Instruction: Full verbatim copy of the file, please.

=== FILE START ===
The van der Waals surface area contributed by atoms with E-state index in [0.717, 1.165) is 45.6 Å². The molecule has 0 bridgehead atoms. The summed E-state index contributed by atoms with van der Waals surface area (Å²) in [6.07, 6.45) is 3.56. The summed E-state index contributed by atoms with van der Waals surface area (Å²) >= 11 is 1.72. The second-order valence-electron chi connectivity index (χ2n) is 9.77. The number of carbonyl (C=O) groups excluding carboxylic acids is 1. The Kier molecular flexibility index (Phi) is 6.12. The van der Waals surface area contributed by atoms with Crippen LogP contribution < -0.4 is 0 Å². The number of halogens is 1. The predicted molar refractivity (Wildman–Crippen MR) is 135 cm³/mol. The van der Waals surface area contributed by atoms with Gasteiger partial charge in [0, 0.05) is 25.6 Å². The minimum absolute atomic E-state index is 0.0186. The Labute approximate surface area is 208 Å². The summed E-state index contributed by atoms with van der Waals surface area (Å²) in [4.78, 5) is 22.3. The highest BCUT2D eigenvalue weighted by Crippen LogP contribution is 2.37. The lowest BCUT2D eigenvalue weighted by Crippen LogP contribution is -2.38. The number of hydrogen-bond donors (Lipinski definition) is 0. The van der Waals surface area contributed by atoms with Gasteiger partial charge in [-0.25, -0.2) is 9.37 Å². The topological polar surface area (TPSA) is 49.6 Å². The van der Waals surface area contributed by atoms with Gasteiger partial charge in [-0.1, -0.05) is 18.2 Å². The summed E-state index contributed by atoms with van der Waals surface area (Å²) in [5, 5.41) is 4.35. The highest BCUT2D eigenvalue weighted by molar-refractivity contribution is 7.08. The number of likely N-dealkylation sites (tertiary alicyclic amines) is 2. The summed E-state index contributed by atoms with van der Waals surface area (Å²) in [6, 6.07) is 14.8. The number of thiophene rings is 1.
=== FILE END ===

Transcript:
The van der Waals surface area contributed by atoms with E-state index in [0.717, 1.165) is 45.6 Å². The molecule has 0 bridgehead atoms. The summed E-state index contributed by atoms with van der Waals surface area (Å²) in [6.07, 6.45) is 3.56. The summed E-state index contributed by atoms with van der Waals surface area (Å²) >= 11 is 1.72. The second-order valence-electron chi connectivity index (χ2n) is 9.77. The number of carbonyl (C=O) groups excluding carboxylic acids is 1. The Kier molecular flexibility index (Phi) is 6.12. The van der Waals surface area contributed by atoms with Crippen LogP contribution < -0.4 is 0 Å². The number of halogens is 1. The predicted molar refractivity (Wildman–Crippen MR) is 135 cm³/mol. The van der Waals surface area contributed by atoms with Gasteiger partial charge in [0, 0.05) is 25.6 Å². The minimum absolute atomic E-state index is 0.0186. The Labute approximate surface area is 208 Å². The summed E-state index contributed by atoms with van der Waals surface area (Å²) in [4.78, 5) is 22.3. The highest BCUT2D eigenvalue weighted by Crippen LogP contribution is 2.37. The lowest BCUT2D eigenvalue weighted by Crippen LogP contribution is -2.38. The number of hydrogen-bond donors (Lipinski definition) is 0. The van der Waals surface area contributed by atoms with Gasteiger partial charge in [-0.25, -0.2) is 9.37 Å². The topological polar surface area (TPSA) is 49.6 Å². The van der Waals surface area contributed by atoms with Gasteiger partial charge in [-0.1, -0.05) is 18.2 Å². The summed E-state index contributed by atoms with van der Waals surface area (Å²) in [5, 5.41) is 4.35. The highest BCUT2D eigenvalue weighted by molar-refractivity contribution is 7.08. The number of likely N-dealkylation sites (tertiary alicyclic amines) is 2. The summed E-state index contributed by atoms with van der Waals surface area (Å²) in [6, 6.07) is 14.8. The number of thiophene rings is 1.